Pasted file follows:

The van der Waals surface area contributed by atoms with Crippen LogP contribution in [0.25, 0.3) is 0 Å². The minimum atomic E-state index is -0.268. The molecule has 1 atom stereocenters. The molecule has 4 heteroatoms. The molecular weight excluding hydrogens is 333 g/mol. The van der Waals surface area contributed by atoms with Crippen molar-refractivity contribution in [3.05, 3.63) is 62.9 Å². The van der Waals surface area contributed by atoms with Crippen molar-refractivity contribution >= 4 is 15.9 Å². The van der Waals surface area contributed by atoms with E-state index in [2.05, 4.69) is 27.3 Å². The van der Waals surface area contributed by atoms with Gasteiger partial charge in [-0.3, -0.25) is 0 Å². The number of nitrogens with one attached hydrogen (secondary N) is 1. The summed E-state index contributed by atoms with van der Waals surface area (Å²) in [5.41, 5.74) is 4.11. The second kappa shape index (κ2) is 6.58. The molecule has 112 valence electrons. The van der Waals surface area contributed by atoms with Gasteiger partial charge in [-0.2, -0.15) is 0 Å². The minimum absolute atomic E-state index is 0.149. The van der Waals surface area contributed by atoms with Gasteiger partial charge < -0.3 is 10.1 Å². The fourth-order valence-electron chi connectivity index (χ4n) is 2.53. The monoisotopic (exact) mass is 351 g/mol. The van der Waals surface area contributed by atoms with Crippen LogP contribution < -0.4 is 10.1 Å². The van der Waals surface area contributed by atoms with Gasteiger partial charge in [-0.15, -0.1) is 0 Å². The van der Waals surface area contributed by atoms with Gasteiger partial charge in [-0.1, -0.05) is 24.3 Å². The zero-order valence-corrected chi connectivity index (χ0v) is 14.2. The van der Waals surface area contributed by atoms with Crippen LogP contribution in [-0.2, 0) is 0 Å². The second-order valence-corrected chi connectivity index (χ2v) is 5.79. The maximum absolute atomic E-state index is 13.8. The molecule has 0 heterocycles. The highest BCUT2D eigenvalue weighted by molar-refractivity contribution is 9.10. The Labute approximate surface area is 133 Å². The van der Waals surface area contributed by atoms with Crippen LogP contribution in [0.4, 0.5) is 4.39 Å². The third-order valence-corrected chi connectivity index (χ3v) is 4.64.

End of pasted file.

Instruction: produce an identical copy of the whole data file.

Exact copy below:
The van der Waals surface area contributed by atoms with Crippen LogP contribution in [0.25, 0.3) is 0 Å². The minimum atomic E-state index is -0.268. The molecule has 1 atom stereocenters. The molecule has 4 heteroatoms. The molecular weight excluding hydrogens is 333 g/mol. The van der Waals surface area contributed by atoms with Crippen molar-refractivity contribution in [3.05, 3.63) is 62.9 Å². The van der Waals surface area contributed by atoms with Crippen molar-refractivity contribution >= 4 is 15.9 Å². The van der Waals surface area contributed by atoms with E-state index in [2.05, 4.69) is 27.3 Å². The van der Waals surface area contributed by atoms with Gasteiger partial charge in [-0.3, -0.25) is 0 Å². The number of nitrogens with one attached hydrogen (secondary N) is 1. The summed E-state index contributed by atoms with van der Waals surface area (Å²) in [5.41, 5.74) is 4.11. The second kappa shape index (κ2) is 6.58. The molecule has 112 valence electrons. The van der Waals surface area contributed by atoms with Gasteiger partial charge in [-0.2, -0.15) is 0 Å². The minimum absolute atomic E-state index is 0.149. The van der Waals surface area contributed by atoms with Gasteiger partial charge < -0.3 is 10.1 Å². The fourth-order valence-electron chi connectivity index (χ4n) is 2.53. The monoisotopic (exact) mass is 351 g/mol. The van der Waals surface area contributed by atoms with Crippen LogP contribution < -0.4 is 10.1 Å². The van der Waals surface area contributed by atoms with Gasteiger partial charge in [-0.15, -0.1) is 0 Å². The van der Waals surface area contributed by atoms with Gasteiger partial charge in [-0.1, -0.05) is 24.3 Å². The zero-order valence-corrected chi connectivity index (χ0v) is 14.2. The van der Waals surface area contributed by atoms with Crippen LogP contribution in [-0.2, 0) is 0 Å². The second-order valence-corrected chi connectivity index (χ2v) is 5.79. The maximum absolute atomic E-state index is 13.8. The molecule has 0 heterocycles. The highest BCUT2D eigenvalue weighted by molar-refractivity contribution is 9.10. The Labute approximate surface area is 133 Å². The van der Waals surface area contributed by atoms with Crippen LogP contribution in [0.4, 0.5) is 4.39 Å². The third-order valence-corrected chi connectivity index (χ3v) is 4.64.